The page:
Many factors count towards the cost of car insurance, and one of those is Class of Use. This basically defines the main purpose for which you use your car. Your insurance policy will provide cover for a specific class of use, but if you get it wrong, you could accidentally invalidate your insurance.
Insurers may differ slightly in how they classify the different classes of use, but here’s a broadly recognised explanation of each category, and how to choose the right one.
Social, Domestic and Pleasure use
Choose this class of use if you only use your car for non-work-related travel. Examples:
- Driving children to and from school
- Visiting friends
- Recreational use, e.g. to a sports centre, cinema or football match
Social, domestic and pleasure use does not cover you for commuting to and from work, even if your journey is only to the train station, where you catch a train to your place of work.
Social, Domestic and Pleasure, plus Commuting
Choose this class of use if you want all the benefits of Social, Domestic and Pleasure use, with the added benefit of cover for travelling to and from one permanent place of work.
Commuting between more than one work site is not covered in this class of use. So, for example, if you travel between different regional offices for your job, or you use for car for visiting customers or business colleagues, Social, Domestic and Pleasure plus Commuting isn’t the right class of use for you.
Class 1 Business Use
The next step up is to include cover for business use, so if you do use your car to travel between multiple work sites, for external business meetings as well as travelling to and from your normal place of work, Class 1 Business Use is the right option for you.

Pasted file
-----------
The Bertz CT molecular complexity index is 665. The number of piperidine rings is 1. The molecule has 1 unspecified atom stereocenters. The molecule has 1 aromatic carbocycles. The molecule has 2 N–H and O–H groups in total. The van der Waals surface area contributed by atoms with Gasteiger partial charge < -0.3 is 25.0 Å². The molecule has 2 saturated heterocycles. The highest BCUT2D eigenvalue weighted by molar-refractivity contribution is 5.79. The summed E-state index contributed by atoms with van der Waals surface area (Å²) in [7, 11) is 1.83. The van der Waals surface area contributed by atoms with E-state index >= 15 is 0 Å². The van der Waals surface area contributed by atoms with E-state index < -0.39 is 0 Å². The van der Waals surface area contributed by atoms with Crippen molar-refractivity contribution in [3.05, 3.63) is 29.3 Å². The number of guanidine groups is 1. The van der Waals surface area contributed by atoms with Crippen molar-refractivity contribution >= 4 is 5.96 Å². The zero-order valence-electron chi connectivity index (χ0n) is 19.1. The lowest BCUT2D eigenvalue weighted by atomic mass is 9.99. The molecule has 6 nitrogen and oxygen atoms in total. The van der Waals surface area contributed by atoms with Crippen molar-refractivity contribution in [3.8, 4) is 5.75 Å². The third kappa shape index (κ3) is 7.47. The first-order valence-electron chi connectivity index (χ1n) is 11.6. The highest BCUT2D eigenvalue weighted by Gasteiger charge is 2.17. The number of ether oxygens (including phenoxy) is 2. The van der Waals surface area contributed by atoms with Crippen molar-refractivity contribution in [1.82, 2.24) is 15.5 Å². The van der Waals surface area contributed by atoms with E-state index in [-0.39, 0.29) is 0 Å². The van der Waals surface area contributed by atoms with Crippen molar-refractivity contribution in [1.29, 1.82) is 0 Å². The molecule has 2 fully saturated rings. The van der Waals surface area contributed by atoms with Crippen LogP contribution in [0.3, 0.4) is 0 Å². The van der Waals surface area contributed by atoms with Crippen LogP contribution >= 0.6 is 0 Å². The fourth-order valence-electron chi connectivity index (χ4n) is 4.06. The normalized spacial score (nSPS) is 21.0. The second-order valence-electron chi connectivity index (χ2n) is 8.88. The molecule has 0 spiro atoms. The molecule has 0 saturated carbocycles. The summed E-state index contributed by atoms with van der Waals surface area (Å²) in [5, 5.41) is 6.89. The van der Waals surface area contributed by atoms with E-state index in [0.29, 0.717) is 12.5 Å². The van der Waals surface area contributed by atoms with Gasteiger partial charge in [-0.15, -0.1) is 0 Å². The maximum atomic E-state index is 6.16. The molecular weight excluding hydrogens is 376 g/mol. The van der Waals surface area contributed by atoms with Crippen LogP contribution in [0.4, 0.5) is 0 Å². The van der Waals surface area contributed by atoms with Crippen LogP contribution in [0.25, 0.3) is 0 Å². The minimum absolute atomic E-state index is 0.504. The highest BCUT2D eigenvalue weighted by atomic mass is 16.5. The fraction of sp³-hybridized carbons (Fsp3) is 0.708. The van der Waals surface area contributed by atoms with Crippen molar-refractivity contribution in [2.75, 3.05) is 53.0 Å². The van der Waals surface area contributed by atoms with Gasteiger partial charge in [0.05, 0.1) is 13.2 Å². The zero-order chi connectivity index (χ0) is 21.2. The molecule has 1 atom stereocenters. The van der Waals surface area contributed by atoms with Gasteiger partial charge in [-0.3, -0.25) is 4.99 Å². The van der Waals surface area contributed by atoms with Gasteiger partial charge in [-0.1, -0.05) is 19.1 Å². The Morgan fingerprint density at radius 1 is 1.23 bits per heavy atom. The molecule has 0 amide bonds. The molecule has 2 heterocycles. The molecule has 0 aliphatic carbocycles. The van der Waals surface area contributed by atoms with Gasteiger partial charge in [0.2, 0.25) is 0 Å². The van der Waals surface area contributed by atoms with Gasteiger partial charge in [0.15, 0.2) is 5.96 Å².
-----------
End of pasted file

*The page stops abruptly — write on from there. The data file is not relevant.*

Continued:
Most insurers include a spouse on this type of policy, but other named drivers on the policy wouldn’t be covered for business use.
Class 2 Business Use
As for Class 1 Business Use, but both you (as the main driver) and any other named driver on the policy will be covered for business purposes.
Class 3 Business Use
This is the most suitable class of insurance when work-related driving is a permanent feature of your job, and the mileage really clocks up, e.g. sales people.
- Neither Class 1 nor Class 2 Use includes cover for the kind of business travel that involves extensive annual mileage, or when driving is a regular feature of your job, e.g. travelling sales people for goods or services.
- Depending on the insurer, Classes 1 and 2 may also have thresholds on the number of business miles travelled, so check the details of your policy carefully.
- Commercial use of your car is not covered by Class 1, 2 or 3 Business Use, e.g. using it to transport goods, or providing paid rides as a taxi or minicab.
- Van insurance is much stricter than car insurance for commuting: even if your van is used solely as a private vehicle, if you use it to commute to work, you’ll need business van insurance. Read more about the differences between Business Van Insurance and Private Van Insurance.
Business use differs from commercial use. If you primarily use your car for your job, for example a delivery driver, courier, driving instructor or taxi driver then commercial car or van insurance is the right type of policy.
Remember, it’s very important that you check your insurer’s definition of the different classes of use, because they may vary.
Why do premiums vary for different classes of use?
When you’re only driving your car for social, domestic and pleasure uses, you’ll probably be on the road far less than someone using their car to drive to work. You’re also more likely to drive in areas that are familiar to you, and in off-peak times.
Statistically, this makes you less likely to make a claim, so premiums are cheapest for the class of use for Social, Domestic and Pleasure.
When you commute to work, or your job involves a lot more driving for business reasons, the risk of a claim gradually increases through the different classes of business and commercial use. You’ll find that premiums for these classes are usually more expensive.
What would happen if I chose the wrong class of use?
The consequences can be serious. Your car could be uninsured if you’re commuting to work in a car that’s only covered for Social, Domestic and Pleasure use. This means that in the event of a claim, your insurer wouldn’t pay out. Being uninsured is classed as an offence for which you could be prosecuted.
If you’re still unsure what class of use you should get, why not speak to our friendly team of experts? They can answer your questions and help you through every stage of your quote.